Daffodils and a Late Spring

Daffadils 2009

Daffadils at Yellow Wood

Spring seems to be struggling to reach us, with only a few really warm days and mostly cloudy, cold weather.  I know we can still have frost this time of year, and we did need the rain, but the gardeners are getting impatient!  Somehow I managed to get the flower beds at our house all mulched, so I am ready to plant more perenials and summer annuals any time!

We are currently enjoying the bountiful daffodils our hill is famous for.  Unfortunately, most of our tulips succumbed to the ravages of either the moles or the hungry deer, who ate the young plants before they could bloom. But I have been pleased with the display of daffodils, including Dutch Master, Chromocolor, Replete and Ice Follies that I planted last year.  It was also nice to see the tete-a-tete, Winston Churchill and Mount Hoods from years past.  But our display pales in comparison to that at the Goethe Link Observatory, about 1/2 mile from our house.  Since Mrs. Link passed away about three years ago, we were afraid the daffodils would not be cared for and eventually die out.  Much to our surprise and pleasure, we found her large cultivated field and wooded areas to have even more blooms that we remembered from before!  We were lucky to visit on Easter evening, when someone from the Indiana Daffodil Society was present, handing out leaflets on daffodil culture.  The Society has been tending the daffodils and dividing them, spreading their beautiful colors throughout the front of the property.  We were so glad that they are taking on this task.  The gates to the Observatory are open when someone from the Society is there, and the public is welcome to walk through the daffodils, although no picking is allowed.  Our only disappointment was that we could not longer walk back through the rest of Mrs. Link’s property, which has a pond and many specimen plantings.  Still it was a treat to visit and a nice destination for us on our daily walks.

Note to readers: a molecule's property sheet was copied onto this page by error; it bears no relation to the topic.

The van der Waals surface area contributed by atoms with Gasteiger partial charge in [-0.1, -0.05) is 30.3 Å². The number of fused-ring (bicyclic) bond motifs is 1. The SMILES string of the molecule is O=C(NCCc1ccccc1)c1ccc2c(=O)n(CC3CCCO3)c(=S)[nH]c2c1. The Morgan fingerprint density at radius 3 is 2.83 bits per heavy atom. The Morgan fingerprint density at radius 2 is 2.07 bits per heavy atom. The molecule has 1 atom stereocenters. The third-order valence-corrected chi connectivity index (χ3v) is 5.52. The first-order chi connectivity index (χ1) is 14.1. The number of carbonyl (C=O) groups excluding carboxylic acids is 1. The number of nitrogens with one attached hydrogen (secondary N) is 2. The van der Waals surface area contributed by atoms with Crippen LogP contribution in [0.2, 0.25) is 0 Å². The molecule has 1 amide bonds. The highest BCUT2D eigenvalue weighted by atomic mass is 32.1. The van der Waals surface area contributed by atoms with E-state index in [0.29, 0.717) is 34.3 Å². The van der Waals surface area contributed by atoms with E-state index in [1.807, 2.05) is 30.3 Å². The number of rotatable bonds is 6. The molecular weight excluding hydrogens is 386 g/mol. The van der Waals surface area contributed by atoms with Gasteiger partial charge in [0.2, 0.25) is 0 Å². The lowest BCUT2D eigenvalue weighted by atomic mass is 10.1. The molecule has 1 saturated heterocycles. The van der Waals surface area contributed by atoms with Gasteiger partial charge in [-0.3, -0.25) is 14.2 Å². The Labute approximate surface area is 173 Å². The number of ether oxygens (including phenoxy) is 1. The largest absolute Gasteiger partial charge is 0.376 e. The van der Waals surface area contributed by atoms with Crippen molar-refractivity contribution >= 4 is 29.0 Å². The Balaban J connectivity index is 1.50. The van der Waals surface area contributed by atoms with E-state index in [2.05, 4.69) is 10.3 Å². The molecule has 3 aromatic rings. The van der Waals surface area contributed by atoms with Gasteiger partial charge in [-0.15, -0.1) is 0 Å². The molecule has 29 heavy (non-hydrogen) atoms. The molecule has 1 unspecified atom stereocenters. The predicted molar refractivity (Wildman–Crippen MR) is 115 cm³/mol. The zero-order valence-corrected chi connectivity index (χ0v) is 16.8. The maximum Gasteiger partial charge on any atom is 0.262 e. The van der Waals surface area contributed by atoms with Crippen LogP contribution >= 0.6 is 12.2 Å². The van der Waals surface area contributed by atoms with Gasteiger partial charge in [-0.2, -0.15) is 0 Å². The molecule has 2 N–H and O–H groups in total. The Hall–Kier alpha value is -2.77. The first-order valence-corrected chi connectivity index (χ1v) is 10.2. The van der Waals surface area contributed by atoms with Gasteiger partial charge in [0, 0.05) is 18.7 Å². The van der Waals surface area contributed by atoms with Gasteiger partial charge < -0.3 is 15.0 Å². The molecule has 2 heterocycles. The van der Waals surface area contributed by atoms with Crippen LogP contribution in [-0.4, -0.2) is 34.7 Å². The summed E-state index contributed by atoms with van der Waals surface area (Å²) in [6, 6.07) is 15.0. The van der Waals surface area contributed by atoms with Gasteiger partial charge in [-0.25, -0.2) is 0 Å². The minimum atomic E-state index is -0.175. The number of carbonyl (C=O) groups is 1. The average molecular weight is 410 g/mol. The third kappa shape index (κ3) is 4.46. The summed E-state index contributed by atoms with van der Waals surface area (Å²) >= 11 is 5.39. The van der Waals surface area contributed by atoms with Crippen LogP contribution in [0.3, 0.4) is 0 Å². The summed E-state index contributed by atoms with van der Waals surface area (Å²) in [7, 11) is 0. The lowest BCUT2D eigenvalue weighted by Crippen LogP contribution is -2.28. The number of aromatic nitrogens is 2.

We found out that the New York Times reprinted a 1981 article written about the Observatory and the daffodils, and this has brought more visitors to see them this year.  The grounds should be open throughout the daffodil season, but the gates may open on a hit or miss basis.  Most likely weekends during the day are your best bet if you want to visit.  Although our llama farm is are not staffed for public visits, a drive down Observatory and left turn on Goat Hollow Road will bring you past our llama pastures, on both sides of the road.  More daffodils and spring flowers can be viewed at our neighbor’s beautiful gardens from the road as well.

For more information on the Observatory, try these links:




Christmas Day Computer Crash!

After a wonderful holiday get-together with our extended family, I came back into the computer room to check my email and found that my computer was DEAD!  We think the power supply is gone, and have a new one on order.  If that does not fix it, we are in trouble!  I want to notify anyone who has emailed me since 2-3 days before Christmas until now, December 26, that your email is lost.  Please, please resend it!  I have email now working on another computer, but we have lost all the emails sent during the 2-3 days before Christmas.  I know there were a couple of pending messages that I did not get to with our Christmas visitors here and all the celebration etc.  Please, everyone who has emailed me, resend your email!

I hope everyone had a blessed Christmas and will have a Happy New Year in 2009!


The Grinch Stole Christmas!

How the Grinch Stole Christmas

How the Grinch Stole Christmas (Parade)

With the help of the llamas from Roxywood Farm in Tennessee, the Grinch made an appearance at the annual Christmas Parade and stole the show…including a Best in Show Trophy! Congrats to Rebecca and Roxy Wood and the help of their friends and llamas…what costumes they came up with! We should all get in the spirit of Christmas like this!

Cooper goes to a new Home!

cooper-with-hat_web_300.jpgCongrats to Roxanne and Rebecca Wood of Roxywood Llamas in Tennesse on the purchase of YW Cooper!  Out of Star Adonis and Bardo’s Gypsy, Cooper will become a large and big-boned testament to his parents.  He has always had an outgoing nature, and plans are underway for Roxanne to train Cooper for obstacles and PR work.  We think the two of them will make a great team!  He took to wearing his hat like it was second nature, and has parades and a visit to Ag Day already on his schedule.  Good luck with him and keep us posted!


Thank you to Everyone

Fred and I want to thank everyone for their kind condolences on our loss of Lewis in September.  We’ve had many dear friends send both emails and special cards, and other rememberances.  One gentleman that we have never met sent a donation in memory of Lewis to the Oklamahoma State University Veterinary Hospital.

Many of you have met Lewis during his brief years with us, while many more of you have only read his story online.  He was a courageous llama that taught us so much about life and happiness and overcoming adversity.  His memory will be with us always, and the many thoughts and prayers from his “fan club” and our friends have indeed helped us handle his passing.